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China lets a million startups bloom -- and then some

Shanghai CareLinker Medical Technology's online system links health-measuring equipment in 5,000 drugstores across China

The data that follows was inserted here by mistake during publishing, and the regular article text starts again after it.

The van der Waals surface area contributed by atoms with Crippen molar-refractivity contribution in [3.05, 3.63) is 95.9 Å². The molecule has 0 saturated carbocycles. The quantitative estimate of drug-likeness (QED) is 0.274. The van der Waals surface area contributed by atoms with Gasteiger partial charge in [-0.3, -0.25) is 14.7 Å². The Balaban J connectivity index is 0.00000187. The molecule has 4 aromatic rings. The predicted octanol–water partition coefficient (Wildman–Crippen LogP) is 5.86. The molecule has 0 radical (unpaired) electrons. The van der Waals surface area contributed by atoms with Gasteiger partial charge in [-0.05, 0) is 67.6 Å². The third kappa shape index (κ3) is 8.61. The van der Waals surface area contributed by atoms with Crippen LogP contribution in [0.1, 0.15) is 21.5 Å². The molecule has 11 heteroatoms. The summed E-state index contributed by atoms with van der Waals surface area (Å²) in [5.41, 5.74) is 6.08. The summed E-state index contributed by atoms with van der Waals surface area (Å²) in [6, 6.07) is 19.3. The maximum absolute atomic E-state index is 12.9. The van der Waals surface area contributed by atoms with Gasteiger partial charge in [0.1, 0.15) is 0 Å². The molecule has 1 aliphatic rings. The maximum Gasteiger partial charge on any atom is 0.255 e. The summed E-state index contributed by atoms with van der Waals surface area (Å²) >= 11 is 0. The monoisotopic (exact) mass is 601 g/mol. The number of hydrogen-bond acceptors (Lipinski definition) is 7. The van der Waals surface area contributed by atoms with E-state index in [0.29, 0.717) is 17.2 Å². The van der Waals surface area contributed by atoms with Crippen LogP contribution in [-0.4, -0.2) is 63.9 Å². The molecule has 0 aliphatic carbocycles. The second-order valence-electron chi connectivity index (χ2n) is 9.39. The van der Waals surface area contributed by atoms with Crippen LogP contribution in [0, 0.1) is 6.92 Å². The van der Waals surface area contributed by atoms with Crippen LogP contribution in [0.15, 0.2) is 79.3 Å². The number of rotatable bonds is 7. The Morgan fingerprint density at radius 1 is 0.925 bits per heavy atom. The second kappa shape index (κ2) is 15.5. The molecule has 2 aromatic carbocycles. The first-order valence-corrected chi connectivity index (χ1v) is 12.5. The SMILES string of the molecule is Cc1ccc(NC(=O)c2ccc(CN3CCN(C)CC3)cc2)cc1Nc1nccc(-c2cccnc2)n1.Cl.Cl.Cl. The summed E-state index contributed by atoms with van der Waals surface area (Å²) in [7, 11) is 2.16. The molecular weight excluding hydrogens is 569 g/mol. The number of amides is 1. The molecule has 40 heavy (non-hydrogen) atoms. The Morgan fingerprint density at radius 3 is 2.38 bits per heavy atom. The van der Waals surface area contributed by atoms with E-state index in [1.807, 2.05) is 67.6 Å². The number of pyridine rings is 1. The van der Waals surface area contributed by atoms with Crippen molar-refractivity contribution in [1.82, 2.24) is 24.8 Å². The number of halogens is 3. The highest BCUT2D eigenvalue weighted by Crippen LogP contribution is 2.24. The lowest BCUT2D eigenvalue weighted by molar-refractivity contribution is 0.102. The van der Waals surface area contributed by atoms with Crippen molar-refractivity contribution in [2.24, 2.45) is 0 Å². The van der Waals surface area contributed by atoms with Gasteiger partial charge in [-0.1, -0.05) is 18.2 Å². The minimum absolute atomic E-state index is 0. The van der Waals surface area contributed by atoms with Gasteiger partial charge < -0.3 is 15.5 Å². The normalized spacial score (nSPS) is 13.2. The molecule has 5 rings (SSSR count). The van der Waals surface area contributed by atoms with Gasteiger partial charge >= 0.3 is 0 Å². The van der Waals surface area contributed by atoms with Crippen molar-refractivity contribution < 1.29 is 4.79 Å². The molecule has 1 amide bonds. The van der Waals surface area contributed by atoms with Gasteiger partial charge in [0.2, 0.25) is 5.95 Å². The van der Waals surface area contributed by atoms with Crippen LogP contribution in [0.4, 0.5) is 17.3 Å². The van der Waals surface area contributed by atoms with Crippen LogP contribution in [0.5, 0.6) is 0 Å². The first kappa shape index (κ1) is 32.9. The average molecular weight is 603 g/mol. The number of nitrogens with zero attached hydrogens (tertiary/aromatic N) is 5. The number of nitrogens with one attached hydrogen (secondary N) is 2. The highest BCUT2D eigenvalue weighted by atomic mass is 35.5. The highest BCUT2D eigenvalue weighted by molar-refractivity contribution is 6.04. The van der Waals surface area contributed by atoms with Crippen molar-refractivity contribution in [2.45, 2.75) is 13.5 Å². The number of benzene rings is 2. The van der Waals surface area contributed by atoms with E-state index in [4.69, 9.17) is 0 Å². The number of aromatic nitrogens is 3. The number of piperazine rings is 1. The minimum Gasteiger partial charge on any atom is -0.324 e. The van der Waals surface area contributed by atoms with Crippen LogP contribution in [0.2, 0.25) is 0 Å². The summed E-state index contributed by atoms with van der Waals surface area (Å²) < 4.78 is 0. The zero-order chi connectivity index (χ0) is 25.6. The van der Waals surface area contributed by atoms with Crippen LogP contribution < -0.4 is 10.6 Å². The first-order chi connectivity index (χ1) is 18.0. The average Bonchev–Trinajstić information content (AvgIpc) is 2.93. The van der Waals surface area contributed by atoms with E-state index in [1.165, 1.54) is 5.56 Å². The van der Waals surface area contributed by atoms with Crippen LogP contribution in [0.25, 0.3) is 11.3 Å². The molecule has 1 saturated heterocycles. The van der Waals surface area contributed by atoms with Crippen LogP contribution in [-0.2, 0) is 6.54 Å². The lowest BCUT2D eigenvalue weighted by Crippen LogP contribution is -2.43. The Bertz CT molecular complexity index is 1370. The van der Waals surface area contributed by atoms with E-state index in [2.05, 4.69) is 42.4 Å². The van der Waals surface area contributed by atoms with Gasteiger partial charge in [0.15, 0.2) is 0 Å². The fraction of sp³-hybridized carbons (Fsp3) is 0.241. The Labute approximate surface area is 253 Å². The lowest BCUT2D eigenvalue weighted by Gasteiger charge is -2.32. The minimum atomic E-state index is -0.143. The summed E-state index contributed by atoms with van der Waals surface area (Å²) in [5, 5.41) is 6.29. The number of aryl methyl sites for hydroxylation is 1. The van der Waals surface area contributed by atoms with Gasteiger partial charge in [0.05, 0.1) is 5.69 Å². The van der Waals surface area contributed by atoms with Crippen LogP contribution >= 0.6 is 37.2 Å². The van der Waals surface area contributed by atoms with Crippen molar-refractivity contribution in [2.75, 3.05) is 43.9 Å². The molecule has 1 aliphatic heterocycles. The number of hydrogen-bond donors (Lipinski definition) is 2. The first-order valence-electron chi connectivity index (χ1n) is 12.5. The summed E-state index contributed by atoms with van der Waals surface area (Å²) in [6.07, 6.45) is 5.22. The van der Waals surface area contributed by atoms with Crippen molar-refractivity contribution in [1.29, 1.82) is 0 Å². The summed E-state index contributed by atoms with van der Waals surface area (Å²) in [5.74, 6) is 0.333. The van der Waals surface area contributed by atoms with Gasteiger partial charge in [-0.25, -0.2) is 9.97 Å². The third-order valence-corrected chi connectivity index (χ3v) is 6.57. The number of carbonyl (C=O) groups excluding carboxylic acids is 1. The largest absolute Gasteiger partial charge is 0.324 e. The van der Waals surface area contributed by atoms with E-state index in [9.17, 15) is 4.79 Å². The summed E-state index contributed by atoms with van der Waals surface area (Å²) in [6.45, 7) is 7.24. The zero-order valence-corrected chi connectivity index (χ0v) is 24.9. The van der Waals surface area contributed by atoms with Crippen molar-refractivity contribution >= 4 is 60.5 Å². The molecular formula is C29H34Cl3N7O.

SHANGHAI -- China is fertile ground for startups. Every day, some 12,000 new businesses are created there. Having the world's largest population means plenty of chances to test new products and services, and the country's often freewheeling business environment rewards innovation. That innovation was on display recently in a Shanghai drugstore, where a customer was taking his blood pressure and blood sugar readings with in-store equipment. An employee asked him for his phone number and other personal information and then fed the data into a computer. On the screen, the customer's readings from earlier visits, as well as his shopping history there, popped up. "Your blood pressure has been rising recently," the employee told him, then recommended specific medicines based on the latest readings. This personalized service was made possible by Shanghai CareLinker Medical Technology. The company has developed an online system that links terminals at some 5,000 drugstores across China. The central server stores health data collected from customers via the terminals at drugstores. The information is updated with each visit and can be viewed from any terminal. Liu Kai, a former doctor, launched the business in October 2014 with an ex-Samsung engineer and other partners. He was drawn to the idea of tailoring treatments to the individual. "Two people with similar symptoms might receive the same medicine," Liu said. By having access to more data on each person, Liu believes, a more accurate picture of their health will emerge, meaning a better chance to treat them with the medicine best-suited to their needs.   The service has quickly spread across Shanghai and other cities. Today, it has more than 1.6 million registered users. A big part of the reason the system has caught on so quickly is that Chinese drugstores do not operate under regulations as strict as those seen in, say, Japan and the U.S., where drugstores cannot sell certain types of medicine without a prescription written by a doctor.

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